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J Natl Cancer Inst. 2005 Jan 5;97(1):40-50.

Dietary zinc modulation of COX-2 expression and lingual and esophageal carcinogenesis in rats.

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Kimmel Cancer Center, Thomas Jefferson University, 1020 Locust St., Philadelphia, PA 19107.



Cancer of the upper aerodigestive tract, including esophageal and tongue carcinomas, is a major cause of cancer deaths worldwide. Esophageal and tongue cancers have both been associated with dietary zinc deficiency (ZD), and cyclooxygenase (COX-2) is often overexpressed in these cancers. Using rat models, we examined whether zinc regulates COX-2 expression in these cancers.


Expression of COX-2 protein and mRNA in rat lingual and esophageal epithelia in control (zinc sufficient [ZS]) rats, during ZD, and after intragastric zinc replenishment (ZR) were determined by immunoblotting, immunohistochemistry, and real-time quantitative polymerase chain reaction. COX-2 gene expression, cell proliferation, and apoptosis were analyzed in ZD, ZR, and ZD rats treated with the COX-2 inhibitors celecoxib and indomethacin. Tumor development in ZD rats treated by continuous exposure to the carcinogen 4-nitroquinoline 1 oxide (NQO), which causes tongue tumors in rats, was compared with those in NQO-treated ZS rats. Statistical tests were two-sided.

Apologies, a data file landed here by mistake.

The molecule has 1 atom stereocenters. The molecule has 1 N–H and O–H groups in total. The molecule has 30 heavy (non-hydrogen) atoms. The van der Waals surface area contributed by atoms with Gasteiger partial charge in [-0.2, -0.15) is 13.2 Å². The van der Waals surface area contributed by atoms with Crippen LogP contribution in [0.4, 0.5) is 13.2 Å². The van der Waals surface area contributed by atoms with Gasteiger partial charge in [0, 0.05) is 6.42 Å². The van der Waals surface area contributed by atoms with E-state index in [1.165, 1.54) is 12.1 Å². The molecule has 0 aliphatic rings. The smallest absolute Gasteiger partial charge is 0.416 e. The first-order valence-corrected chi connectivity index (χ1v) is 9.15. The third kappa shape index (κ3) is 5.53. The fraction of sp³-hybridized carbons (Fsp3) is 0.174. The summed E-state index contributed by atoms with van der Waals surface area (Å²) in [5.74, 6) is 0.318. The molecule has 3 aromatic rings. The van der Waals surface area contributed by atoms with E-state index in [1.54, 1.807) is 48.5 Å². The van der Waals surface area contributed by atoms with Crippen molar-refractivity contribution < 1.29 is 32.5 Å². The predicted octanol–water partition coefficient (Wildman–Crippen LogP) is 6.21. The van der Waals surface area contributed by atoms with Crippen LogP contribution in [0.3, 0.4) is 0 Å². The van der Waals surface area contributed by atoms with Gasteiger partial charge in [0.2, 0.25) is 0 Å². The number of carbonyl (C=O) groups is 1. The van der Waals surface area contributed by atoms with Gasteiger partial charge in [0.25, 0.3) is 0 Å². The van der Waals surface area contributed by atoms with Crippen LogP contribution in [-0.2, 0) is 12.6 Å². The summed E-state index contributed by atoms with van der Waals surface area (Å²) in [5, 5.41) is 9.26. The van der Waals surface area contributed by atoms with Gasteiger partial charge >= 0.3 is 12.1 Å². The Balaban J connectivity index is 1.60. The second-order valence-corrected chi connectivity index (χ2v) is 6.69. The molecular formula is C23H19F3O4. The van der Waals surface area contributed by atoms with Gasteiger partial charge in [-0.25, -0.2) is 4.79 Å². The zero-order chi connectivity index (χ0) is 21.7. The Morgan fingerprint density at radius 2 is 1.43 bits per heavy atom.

The esophagus and tongue of ZD rats were hyperplastic and expressed COX-2 protein and mRNA at 8- to 14.7-fold higher levels than control rats. Within hours ZR reduced COX-2 overexpression to threefold that in control rats and reversed the hyperplastic phenotypes. The esophagus of ZD rats treated with celecoxib or indomethacin showed a reduction in cell proliferation and stimulation of apoptosis. NQO treatment resulted in greater incidence of lingual squamous cell carcinomas (74% versus 22%, difference = 52%, 95% confidence interval [CI] = 20% to 80%, P = .015) and greater tumor multiplicity (13.1 versus 4.3, difference = 8.8, 95% CI = 7.0 to 10.6, P = .018) in ZD than ZS rats. Of 23 NQO-treated ZD rats, 39% (9) and 61% (14) harbored esophageal and forestomach tumors, respectively, whereas none of the NQO-treated ZS rats did.


COX-2 overexpression accompanies hyperplasia in ZD rats. Increased cell proliferation in NQO-treated ZD rats facilitates the development of tumors at multiple sites. The finding that zinc regulates COX-2 expression in vivo in an animal model may lead to prevention or therapeutic possibilities for upper aerodigestive tract cancer.

[Indexed for MEDLINE]

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